In May 28, 1885, the keeper and his wife Mary (Mills) had a daughter born at the lighthouse, Ada Isidore Dunham. Their older daughter, Dora, said years later:
On September 18, 1885, Keeper Dunham rescued a New Hampshire man whose canoe had overturned neat Egg Rock. Dunham later received a Humane Society Life Saving medal for the July 1889 rescue of two men whose small sloop had capsized in a squall.
During more than two decades at Egg Rock, Keeper Lyon took a correspondence course in mechanical drawing. He was a carpenter, boat builder, reportedly an expert marksman with a rifle, and his mechanical aptitude enabled him to repair the dory engines of many local fishermen. He also built and raced his own dories. Lyon's crowning achievement at Egg Rock was the invention of a landing stage on the island. With this arrangement a boat landing on the island was actually hoisted out of the water onto a deck, then hoisted into a boathouse. A powerful hand winch was used for both hoists.
George Lyon was responsible for many rescues in the vicinity of Egg Rock. Once, after the keeper saved a group of five men, they took up a collection and presented a not-so-generous reward of 85 cents to their rescuer.
Lyon had a Newfoundland dog at the lighthouse with the strange name of "O-who." O-who loved to fetch sticks thrown by the keeper into the waves, and he rode along and "assisted" in some of the rescues around the island. Charles Lawrence called O-who a "sailor at heart." The dog was succeeded at Egg Rock by a family of black cocker spaniels.
Keeper Lyon was aided on the island by a local young woman named Ada Foster. The two later planned to be married, but Ada died before the marriage could take place, when Lyon was keeper at Nobska Point Light.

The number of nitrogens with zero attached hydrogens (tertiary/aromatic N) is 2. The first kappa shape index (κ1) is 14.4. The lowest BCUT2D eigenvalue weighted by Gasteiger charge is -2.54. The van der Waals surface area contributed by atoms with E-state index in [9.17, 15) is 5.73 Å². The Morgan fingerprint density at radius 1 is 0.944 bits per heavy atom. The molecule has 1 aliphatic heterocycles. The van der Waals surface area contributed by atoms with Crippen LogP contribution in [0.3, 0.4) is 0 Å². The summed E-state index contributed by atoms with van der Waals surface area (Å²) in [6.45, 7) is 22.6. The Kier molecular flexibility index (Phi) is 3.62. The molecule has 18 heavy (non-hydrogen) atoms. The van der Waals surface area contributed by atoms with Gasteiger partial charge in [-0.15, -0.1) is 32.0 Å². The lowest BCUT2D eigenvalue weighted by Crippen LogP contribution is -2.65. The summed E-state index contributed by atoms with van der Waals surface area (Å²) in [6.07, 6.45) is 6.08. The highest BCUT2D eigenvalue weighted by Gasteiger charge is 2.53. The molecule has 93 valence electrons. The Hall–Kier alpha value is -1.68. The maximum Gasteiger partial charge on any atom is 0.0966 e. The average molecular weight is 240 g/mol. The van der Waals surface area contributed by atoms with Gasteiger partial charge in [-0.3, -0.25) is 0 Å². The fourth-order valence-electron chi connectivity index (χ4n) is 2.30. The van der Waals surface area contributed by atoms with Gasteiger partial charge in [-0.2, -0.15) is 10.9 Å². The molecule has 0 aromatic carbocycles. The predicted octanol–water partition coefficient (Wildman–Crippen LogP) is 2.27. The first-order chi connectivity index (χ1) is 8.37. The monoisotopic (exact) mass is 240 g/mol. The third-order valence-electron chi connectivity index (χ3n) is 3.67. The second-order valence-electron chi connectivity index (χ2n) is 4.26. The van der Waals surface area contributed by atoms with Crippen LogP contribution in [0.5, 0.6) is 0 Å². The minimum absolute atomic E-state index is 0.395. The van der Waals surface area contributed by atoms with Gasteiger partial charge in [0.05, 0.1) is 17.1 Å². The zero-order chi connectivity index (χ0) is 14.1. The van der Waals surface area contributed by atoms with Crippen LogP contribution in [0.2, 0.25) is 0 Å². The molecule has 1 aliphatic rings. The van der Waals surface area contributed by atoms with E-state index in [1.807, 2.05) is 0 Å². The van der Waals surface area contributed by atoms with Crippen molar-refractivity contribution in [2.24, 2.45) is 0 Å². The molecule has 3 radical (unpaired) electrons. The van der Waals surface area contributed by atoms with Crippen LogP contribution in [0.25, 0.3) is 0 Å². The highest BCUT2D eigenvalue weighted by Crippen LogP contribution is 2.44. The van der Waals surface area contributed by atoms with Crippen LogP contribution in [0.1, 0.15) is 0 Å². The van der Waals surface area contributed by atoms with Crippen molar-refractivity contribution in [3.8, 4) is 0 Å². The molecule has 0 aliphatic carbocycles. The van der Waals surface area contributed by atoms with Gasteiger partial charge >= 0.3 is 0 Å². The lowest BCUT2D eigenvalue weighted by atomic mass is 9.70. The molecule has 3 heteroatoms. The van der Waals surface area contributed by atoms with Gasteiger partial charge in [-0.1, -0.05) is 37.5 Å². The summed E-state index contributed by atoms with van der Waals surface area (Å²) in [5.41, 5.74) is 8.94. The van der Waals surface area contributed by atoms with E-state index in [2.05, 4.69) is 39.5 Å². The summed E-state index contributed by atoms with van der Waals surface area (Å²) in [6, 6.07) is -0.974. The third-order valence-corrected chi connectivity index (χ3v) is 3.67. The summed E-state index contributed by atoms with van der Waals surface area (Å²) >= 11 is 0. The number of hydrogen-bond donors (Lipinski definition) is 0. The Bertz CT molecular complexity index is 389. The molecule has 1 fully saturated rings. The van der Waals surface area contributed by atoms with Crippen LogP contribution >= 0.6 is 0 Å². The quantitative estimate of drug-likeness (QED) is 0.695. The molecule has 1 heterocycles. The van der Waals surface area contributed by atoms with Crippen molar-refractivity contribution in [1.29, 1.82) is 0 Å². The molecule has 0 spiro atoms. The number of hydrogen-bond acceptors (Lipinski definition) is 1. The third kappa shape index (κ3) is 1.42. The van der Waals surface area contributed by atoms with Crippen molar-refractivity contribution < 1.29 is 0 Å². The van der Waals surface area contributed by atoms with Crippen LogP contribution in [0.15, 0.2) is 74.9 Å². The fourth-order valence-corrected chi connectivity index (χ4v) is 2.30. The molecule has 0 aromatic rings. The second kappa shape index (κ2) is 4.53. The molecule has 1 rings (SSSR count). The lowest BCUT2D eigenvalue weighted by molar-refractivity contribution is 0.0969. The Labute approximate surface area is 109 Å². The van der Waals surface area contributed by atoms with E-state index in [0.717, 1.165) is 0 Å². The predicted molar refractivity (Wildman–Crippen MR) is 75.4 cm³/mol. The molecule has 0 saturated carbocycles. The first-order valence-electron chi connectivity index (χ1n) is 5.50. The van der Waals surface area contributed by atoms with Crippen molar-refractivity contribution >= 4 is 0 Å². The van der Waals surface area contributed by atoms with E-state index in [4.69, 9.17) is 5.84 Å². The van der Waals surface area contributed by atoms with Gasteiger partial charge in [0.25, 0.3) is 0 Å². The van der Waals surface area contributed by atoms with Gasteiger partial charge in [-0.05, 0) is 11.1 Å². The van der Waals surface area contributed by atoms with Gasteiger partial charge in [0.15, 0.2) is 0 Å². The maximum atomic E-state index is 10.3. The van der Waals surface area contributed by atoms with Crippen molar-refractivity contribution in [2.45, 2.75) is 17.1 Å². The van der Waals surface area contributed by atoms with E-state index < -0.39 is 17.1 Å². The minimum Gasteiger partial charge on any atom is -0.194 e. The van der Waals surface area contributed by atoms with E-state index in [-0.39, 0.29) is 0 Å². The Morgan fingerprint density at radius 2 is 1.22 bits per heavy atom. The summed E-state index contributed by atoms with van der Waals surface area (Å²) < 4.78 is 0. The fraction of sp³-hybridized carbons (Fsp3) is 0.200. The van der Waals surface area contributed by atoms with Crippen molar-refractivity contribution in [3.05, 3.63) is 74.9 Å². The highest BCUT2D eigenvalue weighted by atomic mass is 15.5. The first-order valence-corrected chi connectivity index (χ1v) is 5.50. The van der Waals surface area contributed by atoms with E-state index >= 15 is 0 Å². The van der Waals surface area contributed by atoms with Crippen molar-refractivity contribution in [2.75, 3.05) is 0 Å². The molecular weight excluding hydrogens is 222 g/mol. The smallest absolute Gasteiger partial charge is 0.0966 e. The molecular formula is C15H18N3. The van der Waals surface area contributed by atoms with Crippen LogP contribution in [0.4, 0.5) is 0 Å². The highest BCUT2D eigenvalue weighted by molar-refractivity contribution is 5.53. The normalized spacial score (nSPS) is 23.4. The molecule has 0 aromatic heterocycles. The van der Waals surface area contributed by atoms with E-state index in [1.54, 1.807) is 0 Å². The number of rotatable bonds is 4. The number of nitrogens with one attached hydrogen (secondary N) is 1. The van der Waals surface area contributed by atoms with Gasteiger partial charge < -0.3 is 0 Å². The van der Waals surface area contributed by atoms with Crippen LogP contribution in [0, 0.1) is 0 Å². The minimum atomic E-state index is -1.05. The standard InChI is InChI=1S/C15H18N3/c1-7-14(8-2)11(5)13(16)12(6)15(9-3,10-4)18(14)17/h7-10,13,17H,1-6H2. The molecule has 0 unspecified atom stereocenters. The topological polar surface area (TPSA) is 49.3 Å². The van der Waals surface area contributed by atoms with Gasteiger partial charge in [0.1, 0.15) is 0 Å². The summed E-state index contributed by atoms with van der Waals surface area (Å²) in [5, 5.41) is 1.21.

It became a popular pastime for some of the young women in the area to call the lighthouse and chat with the young men to help them pass the lonely hours. The life of one of those men might have been saved by the phone calls, as the young women convinced him to stay at the lighthouse during a bad storm instead of making a risky trip to shore.
In 1919, an automatic gas-operated beacon was placed in the tower. The Lynn Daily Evening Item of January 31, 1919 reported:
Then, in 1922, the light was discontinued. The government sold the buildings at auction for $160. The catch was that the buyer had to remove the buildings from the island at his own expense. The buyer, John Cavanaugh of Milton, Massachusetts, planned to move the lighthouse to Quincy, south of Boston. A crew was hired to move the structure onto a barge. In preparation, the dwelling was separated from the tower. The house was jacked up and placed on rollers, and was moved about 50 feet successfully before disaster struck.
Keepers: (This list is a work in progress. If you have any information on the keepers of this lighthouse, I'd love to hear from you. You can email me at firstname.lastname@example.org. Anyone copying this list onto another web site does so at their own risk, as the list is always subject to updates and corrections.)
George B. Taylor (1856-1861); Thomas Widger (1861-1871); Henry N. Richardson (1871-1874); Charles Hooper (1874-1883); George Wadleigh (1883-1884); Charles Dunham (1884-1889); George L. Lyon (1889-1911); Malcom (Malcolm?) N. Huse (1911-?); Andrew S. Nickerson (?); James Yates (?)